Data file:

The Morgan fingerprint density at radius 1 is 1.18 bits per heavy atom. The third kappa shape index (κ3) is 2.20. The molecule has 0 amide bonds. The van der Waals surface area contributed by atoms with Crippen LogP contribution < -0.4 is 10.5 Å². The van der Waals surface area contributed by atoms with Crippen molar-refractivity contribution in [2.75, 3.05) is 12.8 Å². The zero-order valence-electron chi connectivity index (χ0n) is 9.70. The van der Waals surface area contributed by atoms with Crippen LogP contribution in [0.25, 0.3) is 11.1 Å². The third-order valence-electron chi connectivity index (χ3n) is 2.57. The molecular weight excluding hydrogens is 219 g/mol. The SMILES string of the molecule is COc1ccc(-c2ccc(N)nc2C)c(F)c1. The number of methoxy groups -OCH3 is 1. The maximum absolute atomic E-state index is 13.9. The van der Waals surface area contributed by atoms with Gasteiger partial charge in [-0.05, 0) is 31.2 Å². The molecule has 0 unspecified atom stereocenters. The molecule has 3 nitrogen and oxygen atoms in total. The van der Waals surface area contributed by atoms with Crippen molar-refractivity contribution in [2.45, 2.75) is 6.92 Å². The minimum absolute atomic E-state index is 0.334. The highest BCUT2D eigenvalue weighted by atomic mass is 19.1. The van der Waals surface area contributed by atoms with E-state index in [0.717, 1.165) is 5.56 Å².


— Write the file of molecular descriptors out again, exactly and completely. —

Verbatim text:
The Morgan fingerprint density at radius 1 is 1.18 bits per heavy atom. The third kappa shape index (κ3) is 2.20. The molecule has 0 amide bonds. The van der Waals surface area contributed by atoms with Crippen LogP contribution < -0.4 is 10.5 Å². The van der Waals surface area contributed by atoms with Crippen molar-refractivity contribution in [2.75, 3.05) is 12.8 Å². The zero-order valence-electron chi connectivity index (χ0n) is 9.70. The van der Waals surface area contributed by atoms with Crippen LogP contribution in [0.25, 0.3) is 11.1 Å². The third-order valence-electron chi connectivity index (χ3n) is 2.57. The molecular weight excluding hydrogens is 219 g/mol. The SMILES string of the molecule is COc1ccc(-c2ccc(N)nc2C)c(F)c1. The number of methoxy groups -OCH3 is 1. The maximum absolute atomic E-state index is 13.9. The van der Waals surface area contributed by atoms with Gasteiger partial charge in [-0.05, 0) is 31.2 Å². The molecule has 0 unspecified atom stereocenters. The molecule has 3 nitrogen and oxygen atoms in total. The van der Waals surface area contributed by atoms with Crippen molar-refractivity contribution in [2.45, 2.75) is 6.92 Å². The minimum absolute atomic E-state index is 0.334. The highest BCUT2D eigenvalue weighted by atomic mass is 19.1. The van der Waals surface area contributed by atoms with E-state index in [0.717, 1.165) is 5.56 Å².